If the report is true, Wren offered Mark Teixeira a five-year, $95 million dollar deal back in spring training. Of course, Teixeira is looking for twice that amount. But would Wren, with the need being so great now due to the Hudson injury, throw that same offer toward Sabathia?
And it's clear that Sabathia will be in that neighborhood. Just look at Santana's contract for the parameters of C.C.'s possible deal. Santana signed with the Mets for six years and $137.5 million dollars – an average of 22.92 million dollars. After Santana you have Carlos Zambrano (five years at an average of $18.3 million) and then Barry Zito (seven years at an average of $18 million). So Sabathia is probably going to be somewhere in between Santana and Zambrano.
Now that's an enormous amount of money to pay to anyone, much less Sabathia, who tips the scales at 290 pounds. Logic would tell you that a body like that, even though he's six-foot-seven, might break down as he gets older. But after watching Sabathia pitch so well in high-90s temps in Atlanta on Saturday, it makes you wonder if questioning anything about him is just downright foolish. The guy is just an outstanding starting pitcher, and he's a true ace.
Place Sabathia in the Atlanta rotation and it would seem to get easier from there, especially since he's a lefty. Perhaps signing Sabathia would mean the need for the other starter would be less important, meaning you might only have to go get a number three and put Jurrjens in as the number two. And having that immediate ace would leave no doubt who would be at the top of the rotation, a rotation that hasn't had a lot of doubt in the past eighteen years.
Sabathia is a clear ace that will be available as a free agent. The other is his current teammate in Milwaukee, Ben Sheets. Now we all know the deal with Sheets. He has been very injury-prone, pitching more than 156 innings only three times in his eight years in the big leagues and not one year since 2004. If healthy, there is no doubt Sheets is a Cy Young candidate. But after a year of dealing with broken down pitchers, would the Braves want to take a gamble on Ben Sheets?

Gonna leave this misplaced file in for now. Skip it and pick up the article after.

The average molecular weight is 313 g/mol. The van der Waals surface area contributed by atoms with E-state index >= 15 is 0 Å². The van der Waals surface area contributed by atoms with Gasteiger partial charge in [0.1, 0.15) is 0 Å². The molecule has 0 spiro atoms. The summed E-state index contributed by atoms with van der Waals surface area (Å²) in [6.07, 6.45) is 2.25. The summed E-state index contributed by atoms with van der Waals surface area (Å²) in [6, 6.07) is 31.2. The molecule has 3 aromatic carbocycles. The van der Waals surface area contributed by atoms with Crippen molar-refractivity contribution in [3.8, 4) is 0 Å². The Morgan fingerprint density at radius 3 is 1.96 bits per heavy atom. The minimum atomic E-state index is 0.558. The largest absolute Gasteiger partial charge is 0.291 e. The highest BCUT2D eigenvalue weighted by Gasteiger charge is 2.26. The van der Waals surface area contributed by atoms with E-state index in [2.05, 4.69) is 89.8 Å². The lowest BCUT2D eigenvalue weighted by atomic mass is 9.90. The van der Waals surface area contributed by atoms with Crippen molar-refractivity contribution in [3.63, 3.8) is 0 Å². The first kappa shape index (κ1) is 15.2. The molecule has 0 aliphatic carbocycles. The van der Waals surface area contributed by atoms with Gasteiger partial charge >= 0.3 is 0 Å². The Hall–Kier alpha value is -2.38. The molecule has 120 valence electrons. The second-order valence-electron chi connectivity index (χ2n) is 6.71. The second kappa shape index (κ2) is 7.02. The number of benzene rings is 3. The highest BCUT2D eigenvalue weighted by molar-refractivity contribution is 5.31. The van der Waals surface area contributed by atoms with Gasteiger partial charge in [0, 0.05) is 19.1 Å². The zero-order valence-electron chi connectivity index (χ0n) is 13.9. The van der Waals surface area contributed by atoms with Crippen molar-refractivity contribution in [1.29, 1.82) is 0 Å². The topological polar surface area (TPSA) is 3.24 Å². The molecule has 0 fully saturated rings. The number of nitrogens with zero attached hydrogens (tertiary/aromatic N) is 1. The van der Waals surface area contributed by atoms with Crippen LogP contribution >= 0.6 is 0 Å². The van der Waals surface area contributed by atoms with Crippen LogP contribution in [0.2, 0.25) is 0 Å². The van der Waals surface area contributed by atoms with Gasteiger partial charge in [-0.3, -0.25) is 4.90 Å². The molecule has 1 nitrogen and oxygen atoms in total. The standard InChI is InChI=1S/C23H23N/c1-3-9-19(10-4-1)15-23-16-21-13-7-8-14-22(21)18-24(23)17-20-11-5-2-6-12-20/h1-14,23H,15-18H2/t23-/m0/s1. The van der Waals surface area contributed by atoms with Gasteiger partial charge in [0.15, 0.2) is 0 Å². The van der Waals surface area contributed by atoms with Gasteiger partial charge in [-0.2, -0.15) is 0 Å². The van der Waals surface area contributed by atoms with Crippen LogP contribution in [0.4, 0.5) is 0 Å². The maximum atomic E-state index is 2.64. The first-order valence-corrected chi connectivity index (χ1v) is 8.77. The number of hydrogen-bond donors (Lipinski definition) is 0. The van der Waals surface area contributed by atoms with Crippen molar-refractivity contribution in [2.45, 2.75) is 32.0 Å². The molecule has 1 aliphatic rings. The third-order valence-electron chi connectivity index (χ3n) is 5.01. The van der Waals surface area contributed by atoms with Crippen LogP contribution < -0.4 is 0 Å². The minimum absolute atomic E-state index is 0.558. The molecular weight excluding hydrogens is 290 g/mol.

The Mike Hampton situation would scare anyone off, and even though the Braves didn't sign Hampton to that albatross of a contract, they've had to suffer for 35 months of having what they were paying him sit on the disabled list. So the thought of giving an injury-plagued Ben Sheets over $15 million dollars per season may not be the priority.
Most of the other free agent pitchers would fit in as number two pitchers in a rotation. There are some good arms available, but besides Sabathia and Sheets it might be hard to call any of the others slam-dunk aces. Here's a list of some of the ones that might be the most attractive:
A.J. Burnett – (must opt out) – wild but talented – maybe more of a two or three
Jon Garland – Braves tried to get him for Edgar Renteria in 2007
Derek Lowe – Very intriguing as a number two or three
Oliver Perez – Boras client; next…
Kyle Lohse – Boras client; next…
Andy Pettitte – Braves have a lot of respect for Pettitte, but he'll be expensive
Ryan Dempster – someone will overpay for Dempster's solid season
Paul Byrd – Braves had him before; he'd be a cheaper option as a four; still lives in Atlanta
Randy Johnson – will probably stay in Arizona to win his 300th game next season